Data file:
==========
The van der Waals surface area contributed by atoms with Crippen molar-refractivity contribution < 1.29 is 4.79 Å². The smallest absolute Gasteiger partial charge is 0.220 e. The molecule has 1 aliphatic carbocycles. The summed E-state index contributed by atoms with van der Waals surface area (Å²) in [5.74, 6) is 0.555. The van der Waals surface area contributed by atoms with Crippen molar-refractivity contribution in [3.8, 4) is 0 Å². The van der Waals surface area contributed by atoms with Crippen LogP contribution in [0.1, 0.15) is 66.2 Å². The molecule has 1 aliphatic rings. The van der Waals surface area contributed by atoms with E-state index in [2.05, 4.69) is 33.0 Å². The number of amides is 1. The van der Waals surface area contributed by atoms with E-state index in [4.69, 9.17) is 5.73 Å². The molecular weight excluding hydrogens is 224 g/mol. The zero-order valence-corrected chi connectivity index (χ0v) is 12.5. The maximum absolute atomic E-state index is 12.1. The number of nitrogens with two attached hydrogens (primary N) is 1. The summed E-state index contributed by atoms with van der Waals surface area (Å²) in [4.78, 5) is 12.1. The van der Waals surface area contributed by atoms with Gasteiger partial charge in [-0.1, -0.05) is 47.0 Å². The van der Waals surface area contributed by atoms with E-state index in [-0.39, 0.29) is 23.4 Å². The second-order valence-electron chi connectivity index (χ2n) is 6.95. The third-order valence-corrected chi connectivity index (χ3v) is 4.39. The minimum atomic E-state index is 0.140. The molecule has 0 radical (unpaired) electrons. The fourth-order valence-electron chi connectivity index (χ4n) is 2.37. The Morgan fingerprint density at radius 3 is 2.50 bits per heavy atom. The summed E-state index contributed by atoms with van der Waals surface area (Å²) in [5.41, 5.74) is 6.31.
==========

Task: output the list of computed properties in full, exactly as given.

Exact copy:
The van der Waals surface area contributed by atoms with Crippen molar-refractivity contribution < 1.29 is 4.79 Å². The smallest absolute Gasteiger partial charge is 0.220 e. The molecule has 1 aliphatic carbocycles. The summed E-state index contributed by atoms with van der Waals surface area (Å²) in [5.74, 6) is 0.555. The van der Waals surface area contributed by atoms with Crippen molar-refractivity contribution in [3.8, 4) is 0 Å². The van der Waals surface area contributed by atoms with Crippen LogP contribution in [0.1, 0.15) is 66.2 Å². The molecule has 1 aliphatic rings. The van der Waals surface area contributed by atoms with E-state index in [2.05, 4.69) is 33.0 Å². The number of amides is 1. The van der Waals surface area contributed by atoms with E-state index in [4.69, 9.17) is 5.73 Å². The molecular weight excluding hydrogens is 224 g/mol. The zero-order valence-corrected chi connectivity index (χ0v) is 12.5. The maximum absolute atomic E-state index is 12.1. The number of nitrogens with two attached hydrogens (primary N) is 1. The summed E-state index contributed by atoms with van der Waals surface area (Å²) in [4.78, 5) is 12.1. The van der Waals surface area contributed by atoms with Gasteiger partial charge in [-0.1, -0.05) is 47.0 Å². The van der Waals surface area contributed by atoms with E-state index in [-0.39, 0.29) is 23.4 Å². The second-order valence-electron chi connectivity index (χ2n) is 6.95. The third-order valence-corrected chi connectivity index (χ3v) is 4.39. The minimum atomic E-state index is 0.140. The molecule has 0 radical (unpaired) electrons. The fourth-order valence-electron chi connectivity index (χ4n) is 2.37. The Morgan fingerprint density at radius 3 is 2.50 bits per heavy atom. The summed E-state index contributed by atoms with van der Waals surface area (Å²) in [5.41, 5.74) is 6.31.